Friday, October 14, 2005

Arendt you worried?

I've been reading Hannah Arendt with some friends this week . Her work , written in the decade after the Holocaust, carefully traces the varied and subtle course of the rise of fascism from the mid-19th century, and delineating the ways that (without ever meaning to) Europe's monied classes, imperialists, and nationalists worked to bring about the rise of totalitarian governments in the 1930's.

I feel compelled repeat a few of her thoughts on power and imperialism here.

"...power left to itself can achieve nothing but more power, and violence administered for power's (and not for law's) sake turns into a destructive principle that will not stop until there is nothing left to violate.

This contradiction, inherent in all ensuing power politics, however, takes on an appearance of sense if one understands it in the context of a supposedly permanent process which has no end or aim but itself. Then the test of achievement can become meaningless and power can be thought of as the never-ending, self-feeding motor of all political action that corresponds to the legendary unending accumulation of money that begets money. The concept of unlimited expansion that alone can fulfill the hope for unlimited accumulation of capital, and brings about the aimless accumulation of power, makes the foundation of new political bodies, - which up to the rea of imperialism always had been the upshot of conquest - well-nigh impossible. I fact its logical consequence is the destruction of all living communities..."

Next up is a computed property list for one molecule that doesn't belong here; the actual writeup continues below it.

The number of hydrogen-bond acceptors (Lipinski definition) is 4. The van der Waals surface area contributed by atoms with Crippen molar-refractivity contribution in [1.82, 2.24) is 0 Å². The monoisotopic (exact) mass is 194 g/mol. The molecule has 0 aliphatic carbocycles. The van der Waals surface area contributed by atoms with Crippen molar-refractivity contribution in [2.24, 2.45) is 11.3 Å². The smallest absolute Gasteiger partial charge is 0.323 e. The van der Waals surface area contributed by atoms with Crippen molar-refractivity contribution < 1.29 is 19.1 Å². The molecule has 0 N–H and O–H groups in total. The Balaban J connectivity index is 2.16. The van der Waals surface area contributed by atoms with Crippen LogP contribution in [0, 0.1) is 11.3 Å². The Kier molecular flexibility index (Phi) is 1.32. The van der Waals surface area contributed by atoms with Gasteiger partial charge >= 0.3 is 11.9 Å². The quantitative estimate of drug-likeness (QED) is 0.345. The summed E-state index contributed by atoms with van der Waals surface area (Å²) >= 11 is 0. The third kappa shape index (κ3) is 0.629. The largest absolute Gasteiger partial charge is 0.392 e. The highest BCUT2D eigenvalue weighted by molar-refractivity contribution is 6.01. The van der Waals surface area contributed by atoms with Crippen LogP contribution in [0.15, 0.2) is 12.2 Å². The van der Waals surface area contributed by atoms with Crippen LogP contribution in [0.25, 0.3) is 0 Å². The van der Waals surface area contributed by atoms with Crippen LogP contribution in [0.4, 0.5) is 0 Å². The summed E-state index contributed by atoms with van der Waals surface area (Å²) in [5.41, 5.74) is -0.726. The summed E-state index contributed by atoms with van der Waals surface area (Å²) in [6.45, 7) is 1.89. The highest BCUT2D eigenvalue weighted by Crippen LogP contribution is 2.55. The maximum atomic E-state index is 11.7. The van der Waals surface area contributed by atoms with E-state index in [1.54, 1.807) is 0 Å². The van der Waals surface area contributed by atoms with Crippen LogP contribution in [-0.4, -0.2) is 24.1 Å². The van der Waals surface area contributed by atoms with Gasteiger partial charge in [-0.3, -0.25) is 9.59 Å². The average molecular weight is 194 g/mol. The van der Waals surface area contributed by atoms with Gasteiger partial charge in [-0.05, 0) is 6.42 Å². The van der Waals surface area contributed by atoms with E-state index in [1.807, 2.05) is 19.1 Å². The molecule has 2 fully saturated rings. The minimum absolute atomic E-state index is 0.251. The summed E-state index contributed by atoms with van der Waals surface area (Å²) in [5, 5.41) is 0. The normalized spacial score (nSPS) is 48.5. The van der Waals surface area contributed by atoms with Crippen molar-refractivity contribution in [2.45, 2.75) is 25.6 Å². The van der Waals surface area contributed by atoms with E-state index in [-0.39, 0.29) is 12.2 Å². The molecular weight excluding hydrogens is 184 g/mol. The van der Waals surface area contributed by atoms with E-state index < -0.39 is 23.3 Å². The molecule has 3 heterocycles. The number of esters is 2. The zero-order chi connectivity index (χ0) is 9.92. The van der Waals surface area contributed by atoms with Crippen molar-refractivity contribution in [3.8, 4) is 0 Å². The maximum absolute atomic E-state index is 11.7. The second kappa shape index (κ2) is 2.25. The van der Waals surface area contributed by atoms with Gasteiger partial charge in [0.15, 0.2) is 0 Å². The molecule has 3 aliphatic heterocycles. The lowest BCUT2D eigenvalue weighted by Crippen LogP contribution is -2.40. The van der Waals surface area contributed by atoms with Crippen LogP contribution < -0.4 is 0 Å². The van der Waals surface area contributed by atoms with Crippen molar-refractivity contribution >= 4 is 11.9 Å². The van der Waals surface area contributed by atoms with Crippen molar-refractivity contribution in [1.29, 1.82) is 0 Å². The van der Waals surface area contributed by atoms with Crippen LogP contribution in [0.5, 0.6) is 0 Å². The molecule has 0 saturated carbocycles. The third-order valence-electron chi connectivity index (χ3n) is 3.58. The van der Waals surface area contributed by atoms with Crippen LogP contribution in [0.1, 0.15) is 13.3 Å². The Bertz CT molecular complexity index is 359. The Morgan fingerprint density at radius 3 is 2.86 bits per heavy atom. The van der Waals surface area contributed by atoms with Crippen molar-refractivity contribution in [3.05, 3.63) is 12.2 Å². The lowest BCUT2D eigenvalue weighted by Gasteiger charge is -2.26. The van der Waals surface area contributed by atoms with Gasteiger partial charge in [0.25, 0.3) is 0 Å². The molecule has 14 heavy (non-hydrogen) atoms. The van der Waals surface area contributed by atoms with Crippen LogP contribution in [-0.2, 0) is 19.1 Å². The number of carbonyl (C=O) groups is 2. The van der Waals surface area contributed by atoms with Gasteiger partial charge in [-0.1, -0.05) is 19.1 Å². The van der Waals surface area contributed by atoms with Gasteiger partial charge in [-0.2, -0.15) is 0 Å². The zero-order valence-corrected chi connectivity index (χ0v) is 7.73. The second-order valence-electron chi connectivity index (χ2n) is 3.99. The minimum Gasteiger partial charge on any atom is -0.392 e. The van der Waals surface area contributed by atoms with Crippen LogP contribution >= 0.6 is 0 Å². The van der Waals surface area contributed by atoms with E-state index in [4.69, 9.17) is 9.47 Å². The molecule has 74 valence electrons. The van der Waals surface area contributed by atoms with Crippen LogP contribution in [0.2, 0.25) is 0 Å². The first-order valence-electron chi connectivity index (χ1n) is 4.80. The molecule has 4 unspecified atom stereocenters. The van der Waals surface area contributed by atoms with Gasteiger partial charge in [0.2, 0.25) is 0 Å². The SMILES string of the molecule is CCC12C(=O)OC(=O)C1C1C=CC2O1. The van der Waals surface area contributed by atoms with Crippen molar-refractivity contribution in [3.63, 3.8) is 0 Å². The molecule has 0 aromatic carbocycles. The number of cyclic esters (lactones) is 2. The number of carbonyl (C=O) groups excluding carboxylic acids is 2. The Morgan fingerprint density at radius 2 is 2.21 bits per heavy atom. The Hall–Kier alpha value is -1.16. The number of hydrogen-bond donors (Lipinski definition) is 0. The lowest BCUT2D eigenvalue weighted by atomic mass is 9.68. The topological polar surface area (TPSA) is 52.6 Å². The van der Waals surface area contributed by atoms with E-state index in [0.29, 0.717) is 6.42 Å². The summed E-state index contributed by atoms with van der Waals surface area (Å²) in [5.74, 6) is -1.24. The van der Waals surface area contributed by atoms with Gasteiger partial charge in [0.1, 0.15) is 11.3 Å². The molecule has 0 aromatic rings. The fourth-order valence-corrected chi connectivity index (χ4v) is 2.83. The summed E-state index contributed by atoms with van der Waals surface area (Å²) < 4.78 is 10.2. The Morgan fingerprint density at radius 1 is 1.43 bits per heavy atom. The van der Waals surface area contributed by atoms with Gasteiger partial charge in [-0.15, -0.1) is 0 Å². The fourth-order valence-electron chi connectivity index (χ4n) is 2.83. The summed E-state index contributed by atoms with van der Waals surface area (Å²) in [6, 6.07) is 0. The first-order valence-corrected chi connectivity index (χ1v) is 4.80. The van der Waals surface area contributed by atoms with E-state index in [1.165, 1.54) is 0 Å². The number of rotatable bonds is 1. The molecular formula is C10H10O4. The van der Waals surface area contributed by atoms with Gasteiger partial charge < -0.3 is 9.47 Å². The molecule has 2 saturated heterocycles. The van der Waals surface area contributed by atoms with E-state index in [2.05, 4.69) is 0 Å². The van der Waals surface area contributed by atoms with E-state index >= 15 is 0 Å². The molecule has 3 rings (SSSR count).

Hannah Arendt - Origins of Totalitarianism
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